Day 15 – Within a few kilometres of the run, Yankuba and I have company; some students, boys and girls, who are heading to school.

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They decide to run with us. And run they do for more than a kilometre. We stop and I give them each a pencil. We takes some photos then continue on the run. They decide to continue running with us. Yankuba tells me that they shouldn’t be running as they will get all sweaty before class. We thank them for running with us and ask them to walk the rest of the way to school. We press on.

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We reach a mosque and decide it’s a good place for a break as there is plenty of shade. The place is surrounded by mango trees. Spider and Pa ask a young woman who is sweeping nearby if they can pick some mangoes. She comes out with a large stick and starts knocking down the mangoes to the ground. Spider climbs up one tree and grabs the stick to get those higher up. The guys fill a large bag with fresh ripe mangoes. We each eat one before continuing on our run.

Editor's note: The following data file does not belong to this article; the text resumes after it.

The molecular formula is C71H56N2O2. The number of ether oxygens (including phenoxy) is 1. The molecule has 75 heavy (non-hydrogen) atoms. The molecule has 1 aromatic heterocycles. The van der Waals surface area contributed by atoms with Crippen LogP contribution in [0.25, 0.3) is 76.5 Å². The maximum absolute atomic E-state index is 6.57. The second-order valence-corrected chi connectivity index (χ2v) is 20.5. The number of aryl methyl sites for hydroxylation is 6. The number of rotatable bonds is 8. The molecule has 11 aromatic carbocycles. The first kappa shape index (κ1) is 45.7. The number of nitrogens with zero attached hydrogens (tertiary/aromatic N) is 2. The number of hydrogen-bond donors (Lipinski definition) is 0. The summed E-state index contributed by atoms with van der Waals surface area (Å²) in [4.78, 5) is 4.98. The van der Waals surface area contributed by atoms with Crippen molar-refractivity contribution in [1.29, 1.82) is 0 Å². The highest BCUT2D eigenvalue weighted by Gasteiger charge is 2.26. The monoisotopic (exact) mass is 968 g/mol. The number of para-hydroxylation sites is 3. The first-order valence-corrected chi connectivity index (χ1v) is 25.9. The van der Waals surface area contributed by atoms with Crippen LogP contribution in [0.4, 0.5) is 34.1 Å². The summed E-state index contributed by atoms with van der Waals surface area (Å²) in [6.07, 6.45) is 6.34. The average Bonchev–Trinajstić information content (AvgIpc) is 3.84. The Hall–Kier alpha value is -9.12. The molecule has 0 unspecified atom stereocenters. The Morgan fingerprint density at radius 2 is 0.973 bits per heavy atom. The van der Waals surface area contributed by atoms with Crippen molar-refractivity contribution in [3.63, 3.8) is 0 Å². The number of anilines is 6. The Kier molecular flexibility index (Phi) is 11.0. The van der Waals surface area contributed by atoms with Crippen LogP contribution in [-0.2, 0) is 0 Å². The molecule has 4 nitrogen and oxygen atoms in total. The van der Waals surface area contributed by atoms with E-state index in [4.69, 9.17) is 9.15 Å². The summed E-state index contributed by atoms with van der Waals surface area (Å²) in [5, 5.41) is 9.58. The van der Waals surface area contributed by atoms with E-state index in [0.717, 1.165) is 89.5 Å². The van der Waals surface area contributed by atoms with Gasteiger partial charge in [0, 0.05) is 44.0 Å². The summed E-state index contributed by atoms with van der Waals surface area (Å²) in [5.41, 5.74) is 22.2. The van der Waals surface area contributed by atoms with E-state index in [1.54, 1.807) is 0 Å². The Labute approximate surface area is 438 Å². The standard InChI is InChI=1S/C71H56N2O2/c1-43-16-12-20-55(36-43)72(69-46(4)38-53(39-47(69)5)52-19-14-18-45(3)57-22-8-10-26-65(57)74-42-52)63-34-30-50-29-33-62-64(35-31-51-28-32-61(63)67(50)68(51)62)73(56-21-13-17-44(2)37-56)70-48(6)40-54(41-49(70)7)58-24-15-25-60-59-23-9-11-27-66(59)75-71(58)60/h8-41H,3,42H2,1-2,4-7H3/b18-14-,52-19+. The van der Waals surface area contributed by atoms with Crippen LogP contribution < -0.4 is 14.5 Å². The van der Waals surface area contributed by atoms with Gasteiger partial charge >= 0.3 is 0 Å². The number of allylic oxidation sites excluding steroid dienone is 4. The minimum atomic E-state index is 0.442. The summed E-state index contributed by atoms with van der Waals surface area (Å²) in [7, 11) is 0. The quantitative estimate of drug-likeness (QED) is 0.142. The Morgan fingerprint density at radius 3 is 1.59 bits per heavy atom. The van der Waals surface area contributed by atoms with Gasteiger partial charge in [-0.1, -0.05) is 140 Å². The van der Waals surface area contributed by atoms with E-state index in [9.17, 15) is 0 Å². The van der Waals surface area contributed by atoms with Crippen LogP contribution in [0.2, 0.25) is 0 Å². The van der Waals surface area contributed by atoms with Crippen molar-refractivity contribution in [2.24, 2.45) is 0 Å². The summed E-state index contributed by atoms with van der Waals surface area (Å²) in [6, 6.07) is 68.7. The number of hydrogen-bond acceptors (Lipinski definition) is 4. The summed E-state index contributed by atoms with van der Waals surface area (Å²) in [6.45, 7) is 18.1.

I realize that this is my last chance during this run to snap some photos. Up until now, I was so focused on the running that I barely stopped to take some photos with my DSLR. I always left a point and shoot camera with the guys but I rarely used it myself. And so, on this last day, I’m using the camera more to get some shots.

We reach Brikama and call it a day. It’s hot and humid out.

Day 16 – For the first time during the run, I will be escorted by a policeman. The traffic is bad here from Brikama to Westfield. I’m dreading the smoky toxic car, truck and motorcycle fumes. I am calling today’s run, the “Toxic Run”.